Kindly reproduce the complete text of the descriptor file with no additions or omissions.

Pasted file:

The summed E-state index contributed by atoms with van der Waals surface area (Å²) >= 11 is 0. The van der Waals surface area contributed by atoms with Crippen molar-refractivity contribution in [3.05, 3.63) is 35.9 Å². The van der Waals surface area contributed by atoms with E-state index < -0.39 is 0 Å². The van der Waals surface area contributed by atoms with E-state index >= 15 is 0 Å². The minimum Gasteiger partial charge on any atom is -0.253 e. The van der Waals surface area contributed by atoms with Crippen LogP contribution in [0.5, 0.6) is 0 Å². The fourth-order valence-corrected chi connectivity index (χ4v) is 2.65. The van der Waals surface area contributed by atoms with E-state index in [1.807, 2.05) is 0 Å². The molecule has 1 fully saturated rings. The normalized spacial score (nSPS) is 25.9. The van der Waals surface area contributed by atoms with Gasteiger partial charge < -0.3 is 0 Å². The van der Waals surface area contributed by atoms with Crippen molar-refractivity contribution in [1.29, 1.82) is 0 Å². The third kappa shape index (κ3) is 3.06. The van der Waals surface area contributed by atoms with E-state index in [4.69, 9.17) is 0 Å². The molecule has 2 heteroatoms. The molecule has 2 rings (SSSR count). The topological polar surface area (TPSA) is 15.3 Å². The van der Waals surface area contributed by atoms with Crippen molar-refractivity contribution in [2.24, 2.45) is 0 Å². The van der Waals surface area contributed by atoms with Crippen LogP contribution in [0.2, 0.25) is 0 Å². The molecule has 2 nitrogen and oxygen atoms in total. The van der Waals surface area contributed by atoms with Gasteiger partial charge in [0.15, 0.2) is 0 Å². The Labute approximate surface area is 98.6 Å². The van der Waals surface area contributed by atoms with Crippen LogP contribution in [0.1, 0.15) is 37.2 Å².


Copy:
The summed E-state index contributed by atoms with van der Waals surface area (Å²) >= 11 is 0. The van der Waals surface area contributed by atoms with Crippen molar-refractivity contribution in [3.05, 3.63) is 35.9 Å². The van der Waals surface area contributed by atoms with E-state index < -0.39 is 0 Å². The van der Waals surface area contributed by atoms with E-state index >= 15 is 0 Å². The minimum Gasteiger partial charge on any atom is -0.253 e. The van der Waals surface area contributed by atoms with Crippen LogP contribution in [0.5, 0.6) is 0 Å². The fourth-order valence-corrected chi connectivity index (χ4v) is 2.65. The van der Waals surface area contributed by atoms with E-state index in [1.807, 2.05) is 0 Å². The molecule has 1 fully saturated rings. The normalized spacial score (nSPS) is 25.9. The van der Waals surface area contributed by atoms with Gasteiger partial charge < -0.3 is 0 Å². The van der Waals surface area contributed by atoms with Crippen molar-refractivity contribution in [1.29, 1.82) is 0 Å². The third kappa shape index (κ3) is 3.06. The van der Waals surface area contributed by atoms with E-state index in [4.69, 9.17) is 0 Å². The molecule has 2 heteroatoms. The molecule has 2 rings (SSSR count). The topological polar surface area (TPSA) is 15.3 Å². The van der Waals surface area contributed by atoms with Crippen molar-refractivity contribution in [2.24, 2.45) is 0 Å². The van der Waals surface area contributed by atoms with Crippen LogP contribution in [0.2, 0.25) is 0 Å². The molecule has 2 nitrogen and oxygen atoms in total. The van der Waals surface area contributed by atoms with Gasteiger partial charge in [0.15, 0.2) is 0 Å². The Labute approximate surface area is 98.6 Å². The van der Waals surface area contributed by atoms with Crippen LogP contribution in [0.1, 0.15) is 37.2 Å².